A good roadside creeking run. See the description and photos at Oregon Kayaking.
Wood update. Two new pieces in the bottom section, for a total of three cross-river obstacles, all in the bottom mile. Specifics: one portage right, one duck right, and one hop in the middle, I believe in that order. We've started taking out at Rouston Park which is 3/4 of the run mentioned above and misses the worst wood. There are still trees to avoid but they are visible with routes around. Rouston is gated so if the gate is closed you are still going to the bridge.
Flows notes. There's a new gauge on the West Fork, here: http://www.nwrfc.noaa.gov/river/station/flowplot/flowplot.cgi?id=WFHO3. It reads lower than the Tucker gauge by something less than a foot. The flows in the East fork increase all day long on hot (over 80 in Portland) and sunny days, esp if there's an east wind. When the AW site says it's too low at Tucker (under 5 feet but close), go late in the day.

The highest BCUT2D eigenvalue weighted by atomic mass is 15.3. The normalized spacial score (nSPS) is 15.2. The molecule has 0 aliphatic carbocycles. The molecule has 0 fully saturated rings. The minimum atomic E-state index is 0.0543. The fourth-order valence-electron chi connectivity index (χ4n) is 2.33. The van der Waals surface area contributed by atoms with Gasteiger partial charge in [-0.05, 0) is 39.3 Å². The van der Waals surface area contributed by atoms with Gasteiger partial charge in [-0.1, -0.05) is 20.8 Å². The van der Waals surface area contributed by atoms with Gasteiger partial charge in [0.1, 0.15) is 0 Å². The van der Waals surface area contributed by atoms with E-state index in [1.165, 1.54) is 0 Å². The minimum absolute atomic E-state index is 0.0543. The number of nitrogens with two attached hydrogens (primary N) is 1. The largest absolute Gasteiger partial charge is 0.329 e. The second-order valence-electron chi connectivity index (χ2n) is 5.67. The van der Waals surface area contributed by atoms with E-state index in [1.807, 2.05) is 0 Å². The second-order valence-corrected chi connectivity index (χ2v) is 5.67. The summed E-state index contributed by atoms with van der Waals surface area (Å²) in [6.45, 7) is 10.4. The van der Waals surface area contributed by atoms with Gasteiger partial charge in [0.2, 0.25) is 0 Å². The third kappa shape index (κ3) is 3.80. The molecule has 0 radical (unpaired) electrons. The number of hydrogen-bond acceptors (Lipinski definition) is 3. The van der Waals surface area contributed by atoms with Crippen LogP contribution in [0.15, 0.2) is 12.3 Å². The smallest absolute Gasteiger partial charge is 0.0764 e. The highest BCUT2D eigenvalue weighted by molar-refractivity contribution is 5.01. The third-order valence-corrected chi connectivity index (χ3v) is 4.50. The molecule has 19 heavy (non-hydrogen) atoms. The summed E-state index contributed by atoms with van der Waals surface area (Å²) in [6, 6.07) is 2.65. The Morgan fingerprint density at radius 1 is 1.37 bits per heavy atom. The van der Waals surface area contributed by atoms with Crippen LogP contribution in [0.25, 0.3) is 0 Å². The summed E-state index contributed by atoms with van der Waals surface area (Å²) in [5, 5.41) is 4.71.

If you run bridge to bridge there are currently two logs to portage. If you put in at the trailhead you miss one, and if you takeout at the first pullout on the right above the takeout bridge, you will miss the other log. It is worth doing. Scout the takeout though, because you have to beat through a thicket and it sucks to do it with a boat when you don't know if you're in the right place.
The first half of the run is more technical and steeper. It is continuous class IV within 1/4 mile of the launch. If you blow one move you better make the next one! The whole thing is read-and-runnable for suitably skilled boaters. Lost boats go a long way even at low water. There is not a single pool but there are eddies. There's more brush/alders on the 2nd half of the run but it's all currently passable. Locals tell me that the rocks and wood shift every year. Low water is a good option for a first run. Apparently some of the holes are wicked at high water.
Usually not runnable in July! We had a late melt this year. The East Fork runs later on high snowmelt, the West Fork has a lower and smaller snowfield and runs more from rainfall. The Tucker gauge shows both forks combined and does not tell you which fork has the water.
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